We are still learning more about these inequities—last year, we shared the results of our first Voices of Early Career Researchers survey; the next iteration is underway now and we look forward to sharing the results next year. Our initial consultations and observations from our work are starting to point us towards particular challenges experienced by specific groups such as women researchers, early-career researchers, and those who are based in ‘non apex’ institutions, i.e those which are based outside capital cities and are not seen as the preferred people to fund or access to networks of influence.

In preparation for AuthorAID’s new online course “Research Communication for Policy Engagement”, we conducted interviews to find out more about both the unique opportunities and the challenges faced by each of these groups in policy engagement. Our content is designed to reflect and engage with these realities.

Where next?

We want to continue to improve our understanding of the power dynamics active at the research/policy interface. Whose voices get heard, and why? And how can we at INASP support an inclusive, equitable dialogue between researchers and policymakers? These are some of the questions we are asking our stakeholders and collaborators—for instance in a recent conversation convened by the Africa Evidence Network.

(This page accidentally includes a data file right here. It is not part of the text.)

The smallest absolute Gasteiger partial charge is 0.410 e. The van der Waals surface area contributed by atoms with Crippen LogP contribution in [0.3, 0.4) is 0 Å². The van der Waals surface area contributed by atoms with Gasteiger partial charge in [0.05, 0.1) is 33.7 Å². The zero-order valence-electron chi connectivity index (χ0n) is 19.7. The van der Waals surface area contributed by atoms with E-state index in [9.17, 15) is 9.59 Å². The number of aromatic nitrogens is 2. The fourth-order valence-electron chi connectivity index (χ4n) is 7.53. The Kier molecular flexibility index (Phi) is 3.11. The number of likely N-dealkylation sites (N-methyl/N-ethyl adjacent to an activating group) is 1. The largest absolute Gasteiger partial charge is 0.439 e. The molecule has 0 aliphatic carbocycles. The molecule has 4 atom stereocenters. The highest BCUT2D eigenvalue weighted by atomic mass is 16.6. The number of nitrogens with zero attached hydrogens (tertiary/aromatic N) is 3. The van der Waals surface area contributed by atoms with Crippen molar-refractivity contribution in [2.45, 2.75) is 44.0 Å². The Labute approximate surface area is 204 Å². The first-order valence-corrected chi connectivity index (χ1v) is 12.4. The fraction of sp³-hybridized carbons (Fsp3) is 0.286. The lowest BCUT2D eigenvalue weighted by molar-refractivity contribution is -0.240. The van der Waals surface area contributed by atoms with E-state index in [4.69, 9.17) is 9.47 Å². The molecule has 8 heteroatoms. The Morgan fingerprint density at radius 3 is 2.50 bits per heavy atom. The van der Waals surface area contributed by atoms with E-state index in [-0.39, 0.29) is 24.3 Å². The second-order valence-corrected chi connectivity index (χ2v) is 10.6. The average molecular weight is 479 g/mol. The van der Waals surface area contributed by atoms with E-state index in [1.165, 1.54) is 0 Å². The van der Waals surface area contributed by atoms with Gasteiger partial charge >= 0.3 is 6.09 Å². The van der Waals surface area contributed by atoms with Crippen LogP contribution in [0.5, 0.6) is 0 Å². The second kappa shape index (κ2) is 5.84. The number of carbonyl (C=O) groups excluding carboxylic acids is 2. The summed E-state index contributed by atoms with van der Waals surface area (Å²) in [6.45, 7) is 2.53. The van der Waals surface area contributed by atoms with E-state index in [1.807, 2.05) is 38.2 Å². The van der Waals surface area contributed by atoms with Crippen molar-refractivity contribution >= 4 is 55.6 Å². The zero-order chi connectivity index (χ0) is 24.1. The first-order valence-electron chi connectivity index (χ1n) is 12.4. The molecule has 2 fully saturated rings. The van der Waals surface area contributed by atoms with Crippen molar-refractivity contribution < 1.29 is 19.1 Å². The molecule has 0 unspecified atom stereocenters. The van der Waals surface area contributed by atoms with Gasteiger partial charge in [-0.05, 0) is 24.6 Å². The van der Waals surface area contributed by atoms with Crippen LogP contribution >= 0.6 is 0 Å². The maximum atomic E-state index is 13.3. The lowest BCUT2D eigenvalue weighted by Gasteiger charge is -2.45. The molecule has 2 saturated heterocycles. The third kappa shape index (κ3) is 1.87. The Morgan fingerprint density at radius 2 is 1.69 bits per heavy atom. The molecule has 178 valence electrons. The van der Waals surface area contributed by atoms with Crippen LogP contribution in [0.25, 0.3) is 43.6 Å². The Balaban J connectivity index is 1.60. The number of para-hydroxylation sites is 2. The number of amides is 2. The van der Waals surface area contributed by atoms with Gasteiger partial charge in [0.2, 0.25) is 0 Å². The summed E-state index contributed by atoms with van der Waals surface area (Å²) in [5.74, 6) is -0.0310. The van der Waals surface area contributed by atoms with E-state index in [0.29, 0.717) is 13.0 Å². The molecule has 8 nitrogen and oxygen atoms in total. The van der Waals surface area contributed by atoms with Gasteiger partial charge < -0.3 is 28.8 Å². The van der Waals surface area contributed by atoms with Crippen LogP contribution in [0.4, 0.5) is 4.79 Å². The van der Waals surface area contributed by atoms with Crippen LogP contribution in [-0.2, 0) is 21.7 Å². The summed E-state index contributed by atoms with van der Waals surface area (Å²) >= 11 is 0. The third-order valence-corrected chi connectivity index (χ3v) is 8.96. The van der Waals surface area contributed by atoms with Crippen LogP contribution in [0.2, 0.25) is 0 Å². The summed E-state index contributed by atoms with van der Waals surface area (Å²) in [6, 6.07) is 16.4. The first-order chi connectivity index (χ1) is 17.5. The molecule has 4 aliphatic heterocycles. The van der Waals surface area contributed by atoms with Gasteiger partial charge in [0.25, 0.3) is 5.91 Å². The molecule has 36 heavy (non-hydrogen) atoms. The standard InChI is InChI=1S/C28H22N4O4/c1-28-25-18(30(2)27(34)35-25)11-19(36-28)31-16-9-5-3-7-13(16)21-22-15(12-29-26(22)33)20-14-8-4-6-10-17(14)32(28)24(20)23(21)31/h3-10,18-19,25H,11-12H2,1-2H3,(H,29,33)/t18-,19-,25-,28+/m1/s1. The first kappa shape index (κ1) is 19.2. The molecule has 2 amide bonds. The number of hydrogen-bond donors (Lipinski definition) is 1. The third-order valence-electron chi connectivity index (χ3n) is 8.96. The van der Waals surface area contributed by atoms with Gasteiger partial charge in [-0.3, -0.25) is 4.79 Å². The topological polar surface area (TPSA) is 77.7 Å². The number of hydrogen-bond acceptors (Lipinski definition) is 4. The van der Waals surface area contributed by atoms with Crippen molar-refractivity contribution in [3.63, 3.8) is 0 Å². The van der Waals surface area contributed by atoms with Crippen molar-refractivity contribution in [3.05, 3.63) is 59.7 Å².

We are also keen to keep working with innovative research projects to support equitable, transdisciplinary approaches to uptake and engagement.

With growing research and higher education systems in many countries, and greater expectations that their work is relevant to society, we think the best way we can contribute to this effort is to work with researchers in universities and research institutes, to help them to engage better with those in policy and practice, and to partner with colleagues in networks like Africa Evidence Network as we do so.

As we do that, we think digital technologies can play a particular role. They can increase the reach of this work and support this kind of learning at greater scale. And digital technologies can also create new opportunities for peers to learn and collaborate across institutions and across countries.  Equity and inclusion will continue to be at the heart of that, to ensure new voices and ideas are brought to bear.